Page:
1989: the land and apart- ments that housed journalists for the 1988 Winter Olympics are given to Mount Royal by the provincial government. With the addition of “East Residence,” Mount Royal becomes a “living and learning” campus, after 15 years of without resi- dences.
1989: “Enigma” and “Hom- age,” sculptures by Derek Besant are installed on campus. “Homage” is the chair sculpture presently in the traffic circle outside West Gate; “Enigma” is now in storage during east cam- pus construction.
1990: The Office of International Education opens, and eight Mount Royal students take part in the first international exchange.
Sept.19, 1996: Mount Royal almost loses bus route #13, but significant community outcry stops the proposal.
Oct. 31, 1996: Students tak- ing the Introduction to Gov- ernment and Politics class are offered two “packages”: the “all-inclusive,” where a student is graded on their quality of work, and the “basic,” where a student can opt whether or not to attend classes and hand in work at his or her own pace. The highest mark achievable in the “basic” package is a C+.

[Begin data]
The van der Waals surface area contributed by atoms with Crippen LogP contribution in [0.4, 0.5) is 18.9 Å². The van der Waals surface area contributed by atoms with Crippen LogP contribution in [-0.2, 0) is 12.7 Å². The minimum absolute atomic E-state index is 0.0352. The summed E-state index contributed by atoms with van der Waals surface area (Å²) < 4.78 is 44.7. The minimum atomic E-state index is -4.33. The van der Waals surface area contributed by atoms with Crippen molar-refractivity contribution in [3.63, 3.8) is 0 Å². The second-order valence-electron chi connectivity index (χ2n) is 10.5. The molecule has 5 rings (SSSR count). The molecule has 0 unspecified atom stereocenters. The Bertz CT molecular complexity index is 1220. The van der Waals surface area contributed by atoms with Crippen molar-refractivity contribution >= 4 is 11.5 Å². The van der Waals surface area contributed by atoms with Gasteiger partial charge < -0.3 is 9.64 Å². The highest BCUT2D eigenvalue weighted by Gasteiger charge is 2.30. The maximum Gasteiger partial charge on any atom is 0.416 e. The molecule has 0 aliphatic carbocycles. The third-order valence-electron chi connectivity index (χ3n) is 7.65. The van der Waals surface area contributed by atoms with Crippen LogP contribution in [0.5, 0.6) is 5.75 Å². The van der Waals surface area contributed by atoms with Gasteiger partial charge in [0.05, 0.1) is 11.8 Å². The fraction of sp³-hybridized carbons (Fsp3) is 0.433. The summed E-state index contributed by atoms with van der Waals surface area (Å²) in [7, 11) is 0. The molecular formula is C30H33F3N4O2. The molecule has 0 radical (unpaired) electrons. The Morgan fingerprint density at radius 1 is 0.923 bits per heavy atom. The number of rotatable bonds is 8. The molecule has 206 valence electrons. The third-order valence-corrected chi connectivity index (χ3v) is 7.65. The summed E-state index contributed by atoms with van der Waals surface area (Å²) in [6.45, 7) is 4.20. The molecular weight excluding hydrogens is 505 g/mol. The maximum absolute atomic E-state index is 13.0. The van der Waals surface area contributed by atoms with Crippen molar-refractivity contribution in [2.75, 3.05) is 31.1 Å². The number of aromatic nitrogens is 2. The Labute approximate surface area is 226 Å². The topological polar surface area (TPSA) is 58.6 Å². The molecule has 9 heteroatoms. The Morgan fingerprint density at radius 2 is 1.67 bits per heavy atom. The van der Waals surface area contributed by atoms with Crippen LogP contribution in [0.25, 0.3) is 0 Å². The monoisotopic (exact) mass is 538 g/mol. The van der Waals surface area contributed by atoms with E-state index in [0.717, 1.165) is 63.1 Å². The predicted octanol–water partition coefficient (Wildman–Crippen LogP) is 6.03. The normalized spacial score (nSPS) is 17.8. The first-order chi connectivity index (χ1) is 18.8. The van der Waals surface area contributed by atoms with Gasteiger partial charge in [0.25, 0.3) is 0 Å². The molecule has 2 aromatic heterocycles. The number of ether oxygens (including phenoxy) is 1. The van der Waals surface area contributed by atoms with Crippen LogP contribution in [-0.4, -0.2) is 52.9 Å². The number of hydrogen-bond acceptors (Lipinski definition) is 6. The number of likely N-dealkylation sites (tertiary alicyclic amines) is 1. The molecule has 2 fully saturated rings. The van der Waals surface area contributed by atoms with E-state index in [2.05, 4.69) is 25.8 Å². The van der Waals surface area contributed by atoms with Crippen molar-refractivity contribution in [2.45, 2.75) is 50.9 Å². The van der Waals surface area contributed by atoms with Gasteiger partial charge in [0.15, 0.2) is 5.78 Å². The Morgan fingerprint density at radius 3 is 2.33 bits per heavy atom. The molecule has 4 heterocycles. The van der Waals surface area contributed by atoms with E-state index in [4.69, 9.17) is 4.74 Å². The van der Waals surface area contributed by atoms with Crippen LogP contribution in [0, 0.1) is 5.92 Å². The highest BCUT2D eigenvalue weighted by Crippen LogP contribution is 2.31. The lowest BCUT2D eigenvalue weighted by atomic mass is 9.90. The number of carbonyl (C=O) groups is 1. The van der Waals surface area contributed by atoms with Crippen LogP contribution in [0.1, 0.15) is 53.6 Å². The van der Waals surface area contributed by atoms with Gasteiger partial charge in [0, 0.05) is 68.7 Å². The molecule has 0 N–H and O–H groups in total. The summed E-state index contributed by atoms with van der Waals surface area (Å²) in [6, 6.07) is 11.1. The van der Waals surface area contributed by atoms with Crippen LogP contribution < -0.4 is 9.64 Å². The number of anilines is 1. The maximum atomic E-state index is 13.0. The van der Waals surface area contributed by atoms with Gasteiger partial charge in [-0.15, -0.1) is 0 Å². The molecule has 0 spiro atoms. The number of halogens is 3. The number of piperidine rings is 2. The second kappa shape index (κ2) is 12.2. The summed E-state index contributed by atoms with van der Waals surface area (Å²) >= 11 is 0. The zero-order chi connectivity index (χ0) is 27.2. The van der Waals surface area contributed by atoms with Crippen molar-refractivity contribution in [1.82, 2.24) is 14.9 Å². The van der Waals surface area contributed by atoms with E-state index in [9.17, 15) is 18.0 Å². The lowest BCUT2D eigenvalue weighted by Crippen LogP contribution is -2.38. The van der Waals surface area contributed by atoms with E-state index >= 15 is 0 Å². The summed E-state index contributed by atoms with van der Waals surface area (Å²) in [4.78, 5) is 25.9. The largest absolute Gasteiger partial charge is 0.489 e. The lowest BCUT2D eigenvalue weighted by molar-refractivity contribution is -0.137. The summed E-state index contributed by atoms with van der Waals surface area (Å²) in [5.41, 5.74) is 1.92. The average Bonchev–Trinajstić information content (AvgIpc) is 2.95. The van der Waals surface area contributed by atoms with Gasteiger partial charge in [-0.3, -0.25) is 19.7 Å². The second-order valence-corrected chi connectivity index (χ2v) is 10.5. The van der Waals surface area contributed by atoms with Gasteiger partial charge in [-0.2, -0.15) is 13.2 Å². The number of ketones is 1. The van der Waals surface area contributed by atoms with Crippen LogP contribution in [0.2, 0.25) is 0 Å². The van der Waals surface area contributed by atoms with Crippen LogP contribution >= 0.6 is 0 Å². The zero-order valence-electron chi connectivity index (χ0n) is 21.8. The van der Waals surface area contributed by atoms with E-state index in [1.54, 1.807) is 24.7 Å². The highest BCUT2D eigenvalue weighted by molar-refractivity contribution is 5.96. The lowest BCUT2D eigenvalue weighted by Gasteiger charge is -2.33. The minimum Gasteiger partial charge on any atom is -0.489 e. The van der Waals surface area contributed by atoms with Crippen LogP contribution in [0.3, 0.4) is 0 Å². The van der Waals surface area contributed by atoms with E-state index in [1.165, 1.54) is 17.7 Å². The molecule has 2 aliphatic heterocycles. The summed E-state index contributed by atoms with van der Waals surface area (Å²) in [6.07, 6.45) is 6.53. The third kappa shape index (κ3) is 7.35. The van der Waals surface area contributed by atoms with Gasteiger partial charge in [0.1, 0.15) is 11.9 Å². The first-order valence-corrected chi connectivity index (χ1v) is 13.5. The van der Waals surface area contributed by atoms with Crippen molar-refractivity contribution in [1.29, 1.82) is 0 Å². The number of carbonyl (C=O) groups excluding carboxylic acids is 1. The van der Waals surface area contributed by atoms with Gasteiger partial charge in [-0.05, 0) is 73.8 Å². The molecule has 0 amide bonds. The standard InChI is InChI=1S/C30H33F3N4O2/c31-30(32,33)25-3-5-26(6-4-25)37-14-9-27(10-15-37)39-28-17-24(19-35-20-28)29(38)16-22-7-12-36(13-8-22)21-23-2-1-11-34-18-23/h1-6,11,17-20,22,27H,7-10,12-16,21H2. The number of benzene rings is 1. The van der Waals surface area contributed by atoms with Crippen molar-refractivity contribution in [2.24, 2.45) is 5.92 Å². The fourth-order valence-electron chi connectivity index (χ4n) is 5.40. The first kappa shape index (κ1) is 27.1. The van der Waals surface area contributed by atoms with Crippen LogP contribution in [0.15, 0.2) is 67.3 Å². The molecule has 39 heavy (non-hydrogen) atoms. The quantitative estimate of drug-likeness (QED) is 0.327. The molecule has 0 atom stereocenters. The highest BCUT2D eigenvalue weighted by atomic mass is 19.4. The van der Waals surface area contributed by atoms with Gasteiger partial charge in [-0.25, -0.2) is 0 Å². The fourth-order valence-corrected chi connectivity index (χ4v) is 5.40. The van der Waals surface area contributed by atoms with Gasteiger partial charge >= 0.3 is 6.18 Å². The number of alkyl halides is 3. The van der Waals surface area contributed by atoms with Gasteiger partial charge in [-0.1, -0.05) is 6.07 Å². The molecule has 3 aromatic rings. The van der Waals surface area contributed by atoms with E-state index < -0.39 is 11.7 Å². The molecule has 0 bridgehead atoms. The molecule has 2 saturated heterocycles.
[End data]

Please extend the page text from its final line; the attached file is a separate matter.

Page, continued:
January 1996: The institution’s first website is launched.
April 2, 1998: Residence rent increases to $276 per month for a four-bedroom unit, $344 per month for a double unit and $430 for a single unit.
1999: The Liberty Lounge is born when Thirsty’s Pub, opened in 1987, undergoes a major renovation.
2002: West Residence building opens
April 4, 2002: College plans to increase Internet and network access on campus.
March 31, 2003: David Marshall is announced as the next president, to begin in September 2003.
Sept. 8, 2006: The Roderick Mah Centre for Continuous Learning opens, the last building in a $150-million expansion project that included the creation of the EA building, Bissett Building, West Residence and expansion of the Recreation centre.
2008: Renovations on Wyckham House are completed.
Sept. 3, 2009: Mount Royal sheds its college tag and becomes Mount Royal University.
Sept. 16, 2010: Wild Rose Brewery launches “Royal 100” in honour of Mount Royal’s centennial. The beer was named by alumni Nick Fanella and Robert Madge.
Dec. 16, 2010: Mount Royal University officially celebrates its 100th birthday.